Agri-biotechnology Agriculture Policy Briefing

Industry Chambers Oppose Draft Guidelines For Capping Fees on GM Traits

Industry associations have opposed the draft licensing guidelines for Genetically Modified (GM) seed technology, issued by the agriculture ministry a few months ago, reports Sandip Das of the Financial Express. They say the guidelines will discourage innovation and investment in agri R&D.

The Confederation of India Industry (CII), PHD Chamber of Commerce and Industry and Assocham have especially criticized the provision for capping trait value at 10 percent of the maximum sale price of Bt cotton seeds for the first five years and lowering it by 10 percent annually thereafter.

‘Regulation of trait fee which is based on the bilateral contract will create significant unpredictability with respect to existing and future technologies. It is important to recognize that it takes around minimum eight years and more and a lot of investment to develop superior quality seed,’ CII said in its representation to the agriculture ministry. The provision would disincentivise potential new innovators and start-ups,  and be antithetical to the spirit of ‘Start-up India,’ it added.

Assocham has stated in its petition that the draft guidelines overlook the scientific capability of potential licensees and could send discouraging signals to R&D-intensive enterprises.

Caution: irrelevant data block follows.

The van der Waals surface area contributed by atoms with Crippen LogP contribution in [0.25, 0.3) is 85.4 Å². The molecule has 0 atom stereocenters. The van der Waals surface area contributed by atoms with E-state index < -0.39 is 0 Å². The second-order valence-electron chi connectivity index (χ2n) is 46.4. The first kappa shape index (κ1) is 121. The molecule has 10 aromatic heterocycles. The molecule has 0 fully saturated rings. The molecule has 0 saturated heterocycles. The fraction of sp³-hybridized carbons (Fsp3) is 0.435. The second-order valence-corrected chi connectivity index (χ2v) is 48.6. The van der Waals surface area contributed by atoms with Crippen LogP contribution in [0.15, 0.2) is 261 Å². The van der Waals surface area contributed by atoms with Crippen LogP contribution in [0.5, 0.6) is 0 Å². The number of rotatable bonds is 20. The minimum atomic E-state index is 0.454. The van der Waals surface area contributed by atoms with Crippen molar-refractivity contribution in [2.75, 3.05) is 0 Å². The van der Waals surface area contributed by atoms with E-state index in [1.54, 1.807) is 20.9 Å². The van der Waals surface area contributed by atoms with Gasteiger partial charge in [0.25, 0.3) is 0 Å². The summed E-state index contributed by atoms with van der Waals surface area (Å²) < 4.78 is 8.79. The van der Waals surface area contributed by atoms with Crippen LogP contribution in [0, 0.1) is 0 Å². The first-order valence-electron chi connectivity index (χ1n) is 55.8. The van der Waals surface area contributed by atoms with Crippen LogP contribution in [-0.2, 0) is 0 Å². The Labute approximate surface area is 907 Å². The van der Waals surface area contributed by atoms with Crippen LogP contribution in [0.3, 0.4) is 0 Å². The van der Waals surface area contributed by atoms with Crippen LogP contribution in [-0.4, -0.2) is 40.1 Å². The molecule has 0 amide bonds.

‘Provisions like limiting royalties are unprecedented and completely negate the scope for any technology provider to negotiate prices, terms and contracts for patented technologies, thus completely repressing their freedom to engage in commerce,’ it noted.

PHD chamber in its submission has noted the draft guidelines will create a negative environment for R&D investments in agriculture.

Faced with sharp criticism from major biotech companies like Monsanto and Syngenta, the agriculture ministry had withdrawn its May notification which capped the fees that could be charged for GM traits. It also declared  all existing licence agreements between trait providers and seed producers as null and void. The ministry then put the draft notification in the public domain for 90 days for consultation.

The ‘Licensing and Formats for GM Technology Agreement Guidelines, 2016’ was notified by agriculture ministry two months after the centre had fixed the maximum retail price at Rs 800 per packet of 450 grams for Bollgard (BG)-II version of Bt cotton hybrid, including Rs 49 as the value of the insecticidal trait.

The seed price was fixed as per the Cotton Seeds Price Control Order issued in December 2015.

The notification prescribed a new format for bilateral agreements and said existing pacts between licensors (technology providers) and licensees (seed firms) would become invalid and they should execute the agreement in the new format within 30 days.

Financial Express report here 

(Top photo of unpatented desi cottonseed supplied by the Central Institute of Cotton Research, Nagpur, by Vivian Fernandes)

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